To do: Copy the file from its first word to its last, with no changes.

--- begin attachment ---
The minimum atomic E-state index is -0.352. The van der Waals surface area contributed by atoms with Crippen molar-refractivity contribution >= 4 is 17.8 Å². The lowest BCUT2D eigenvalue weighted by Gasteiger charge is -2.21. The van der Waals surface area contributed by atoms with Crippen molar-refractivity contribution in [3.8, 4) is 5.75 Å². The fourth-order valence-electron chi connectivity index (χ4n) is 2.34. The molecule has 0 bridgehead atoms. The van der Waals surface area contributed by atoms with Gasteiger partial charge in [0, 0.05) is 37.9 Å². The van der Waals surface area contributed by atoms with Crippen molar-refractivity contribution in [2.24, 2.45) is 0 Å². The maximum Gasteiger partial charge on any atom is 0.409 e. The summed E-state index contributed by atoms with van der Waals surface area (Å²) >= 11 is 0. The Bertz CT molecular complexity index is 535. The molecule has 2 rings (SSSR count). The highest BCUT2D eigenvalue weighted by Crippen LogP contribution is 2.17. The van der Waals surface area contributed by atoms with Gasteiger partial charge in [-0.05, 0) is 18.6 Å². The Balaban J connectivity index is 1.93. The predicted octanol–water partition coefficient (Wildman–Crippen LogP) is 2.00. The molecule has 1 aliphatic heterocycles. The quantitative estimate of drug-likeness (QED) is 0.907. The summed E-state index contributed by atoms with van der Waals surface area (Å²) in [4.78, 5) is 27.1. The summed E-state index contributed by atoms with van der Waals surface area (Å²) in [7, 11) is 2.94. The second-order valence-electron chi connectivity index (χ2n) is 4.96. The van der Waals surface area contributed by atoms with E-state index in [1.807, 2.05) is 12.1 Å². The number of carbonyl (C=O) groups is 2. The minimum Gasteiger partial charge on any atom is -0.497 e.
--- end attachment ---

The minimum atomic E-state index is -0.352. The van der Waals surface area contributed by atoms with Crippen molar-refractivity contribution >= 4 is 17.8 Å². The lowest BCUT2D eigenvalue weighted by Gasteiger charge is -2.21. The van der Waals surface area contributed by atoms with Crippen molar-refractivity contribution in [3.8, 4) is 5.75 Å². The fourth-order valence-electron chi connectivity index (χ4n) is 2.34. The molecule has 0 bridgehead atoms. The van der Waals surface area contributed by atoms with Gasteiger partial charge in [0, 0.05) is 37.9 Å². The van der Waals surface area contributed by atoms with Crippen molar-refractivity contribution in [2.24, 2.45) is 0 Å². The maximum Gasteiger partial charge on any atom is 0.409 e. The summed E-state index contributed by atoms with van der Waals surface area (Å²) >= 11 is 0. The Bertz CT molecular complexity index is 535. The molecule has 2 rings (SSSR count). The highest BCUT2D eigenvalue weighted by Crippen LogP contribution is 2.17. The van der Waals surface area contributed by atoms with Gasteiger partial charge in [-0.05, 0) is 18.6 Å². The Balaban J connectivity index is 1.93. The predicted octanol–water partition coefficient (Wildman–Crippen LogP) is 2.00. The molecule has 1 aliphatic heterocycles. The quantitative estimate of drug-likeness (QED) is 0.907. The summed E-state index contributed by atoms with van der Waals surface area (Å²) in [4.78, 5) is 27.1. The summed E-state index contributed by atoms with van der Waals surface area (Å²) in [7, 11) is 2.94. The second-order valence-electron chi connectivity index (χ2n) is 4.96. The van der Waals surface area contributed by atoms with E-state index in [1.807, 2.05) is 12.1 Å². The number of carbonyl (C=O) groups is 2. The minimum Gasteiger partial charge on any atom is -0.497 e.